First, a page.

THOSE early minutes in the immediacy of defeat, when the eyes are still ablaze and adrenalin is pumping out words by the bucket load, are uniquely revealing.
This is sport in the raw before the brain coats reaction in rational thought.
Jason Day had seen his Open ambition fall inches short on the final green at St Andrews last month. Another foot and he would have been in the play-off, and who knows, maybe travelling to the final major of the season this week with the Claret Jug in his luggage.
As Zach Johnson, Louis Oosthuizen and Marc Leishman rolled the dice one more time down the opening hole, Day addressed a few members of the Australian press in the media tent adjacent to the first tee.
Frustration, disappointment even anger were the dominant emotions. Yet again he had played well enough to claim his maiden major, kept Jordan Spieth on a leash in the penultimate group, and here he was explaining away failure by just one stroke over four long days.
''I really did the right things to give myself the opportunity at getting into the play-off and having a shot. I really want to have that shot at immortality. It'll soon come my way. I've just got to be patient with it, and keep doing the things I'm doing now. It will happen.''
Day is arguably the most patient twentysomething (27) in sport. In the 20 majors he has contested since making his debut at St Andrews five years ago, Day has posted nine top 10s.
In six of those he has finished in the top five, and in three was bettered only by the winner. A week after the Open he claimed his second PGA tour win of the season in Canada.
It was no coincidence. Day believes he found something on that last day at St Andrews that allowed him to convert in Canada and might yet repeat at the US PGA Championship at Whistling Straits this weekend.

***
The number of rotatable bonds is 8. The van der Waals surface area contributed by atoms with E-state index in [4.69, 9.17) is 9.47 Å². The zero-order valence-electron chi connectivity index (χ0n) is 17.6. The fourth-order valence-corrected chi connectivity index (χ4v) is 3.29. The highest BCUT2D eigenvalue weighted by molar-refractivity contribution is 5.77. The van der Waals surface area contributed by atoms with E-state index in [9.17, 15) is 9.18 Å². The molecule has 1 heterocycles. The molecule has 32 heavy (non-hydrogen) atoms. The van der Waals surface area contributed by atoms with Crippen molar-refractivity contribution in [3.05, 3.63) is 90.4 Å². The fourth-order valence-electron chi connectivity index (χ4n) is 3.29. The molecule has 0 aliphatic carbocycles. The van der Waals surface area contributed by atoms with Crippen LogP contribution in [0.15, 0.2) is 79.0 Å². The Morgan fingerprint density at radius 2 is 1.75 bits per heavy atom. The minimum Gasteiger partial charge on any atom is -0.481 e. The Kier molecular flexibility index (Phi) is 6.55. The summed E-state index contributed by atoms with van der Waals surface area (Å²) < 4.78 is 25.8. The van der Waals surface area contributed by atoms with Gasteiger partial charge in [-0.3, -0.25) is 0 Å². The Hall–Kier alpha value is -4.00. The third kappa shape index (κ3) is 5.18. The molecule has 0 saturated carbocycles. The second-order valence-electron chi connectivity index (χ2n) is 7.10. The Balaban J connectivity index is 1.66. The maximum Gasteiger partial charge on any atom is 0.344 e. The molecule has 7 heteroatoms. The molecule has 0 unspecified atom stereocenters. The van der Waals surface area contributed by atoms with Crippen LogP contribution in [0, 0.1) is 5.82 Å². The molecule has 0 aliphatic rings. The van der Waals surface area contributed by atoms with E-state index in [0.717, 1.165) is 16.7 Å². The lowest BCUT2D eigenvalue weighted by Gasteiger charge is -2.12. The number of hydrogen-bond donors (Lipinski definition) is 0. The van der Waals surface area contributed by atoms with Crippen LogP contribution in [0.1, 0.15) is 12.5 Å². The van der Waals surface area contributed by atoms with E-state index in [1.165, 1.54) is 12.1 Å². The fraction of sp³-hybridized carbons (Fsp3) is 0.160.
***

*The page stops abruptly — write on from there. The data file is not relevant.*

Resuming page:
''The last round of the Open Championship I felt different,'' he said.
''I don't know what changed but I felt more calm. Everything was kind of slow-paced. I played phenomenal golf at the Open, only three bogeys all week and all in second round.
I took that form to Canada and an understanding of the importance of getting the finer details correct, the little things with my caddie that put my mind at ease. After that it's just about the confidence you have.
''We talk about how hard people work and stuff like that but the last bit of the puzzle is up here [points to head], having the belief and confidence that you can do the stuff other guys do on Sundays.
"The more I stay out here the more I realise it's all about the head, rather than the game itself.''
The course, a 7,800 links-style monster on the shores of Lake Michigan an hour north of Milwaukee, is another that favours the long hitters, which brings Day, third in the PGA Tour driving stats, into obvious contention.
At the US Open in June, Day was just three off the lead when he collapsed with vertigo during his second round. However, he stayed the course, edging his way further up the leaderboard on Saturday before falling to ninth, exhausted, on the final afternoon.
It seems Day has been battling fate since adolescence, losing his father at 12, flirting with booze and behavioural issues in his early teens before finding golf. Now married with a son, Dash, and another child on the way, all that is missing is that first major.
''All of those little hiccups along the way you would say with major championships just falling short or not doing enough or all of those things are just setting me up, hopefully later on down the road it becomes a lot easier for me to finish it off the way I need to.
''I just want to be the best I can be while I'm on this Earth and while I have the opportunity to play golf. I want to show the people that I'm not going to quit, I'm not going to stop fighting until it's over, and that's probably the way I'm going to play the rest of my life.
That's kind of the way I was raised. My dad used to say 'never say die' all the time, and that's what I remember every time I play golf is I'm going to keep fighting.
Even though I may be 72nd dead last coming up, I'm going to keep fighting because I know there is one little thing you can learn each and every day to try to get better at your profession.''
Day partnered eventual champion Martin Kaymer around this course on championship Sunday five years ago. A double bogey at the ninth effectively ended his chances.
The experience was banked. By increments that attitude is taking him closer to nirvana. Perhaps the shore of Lake Michigan is to be his entry point.
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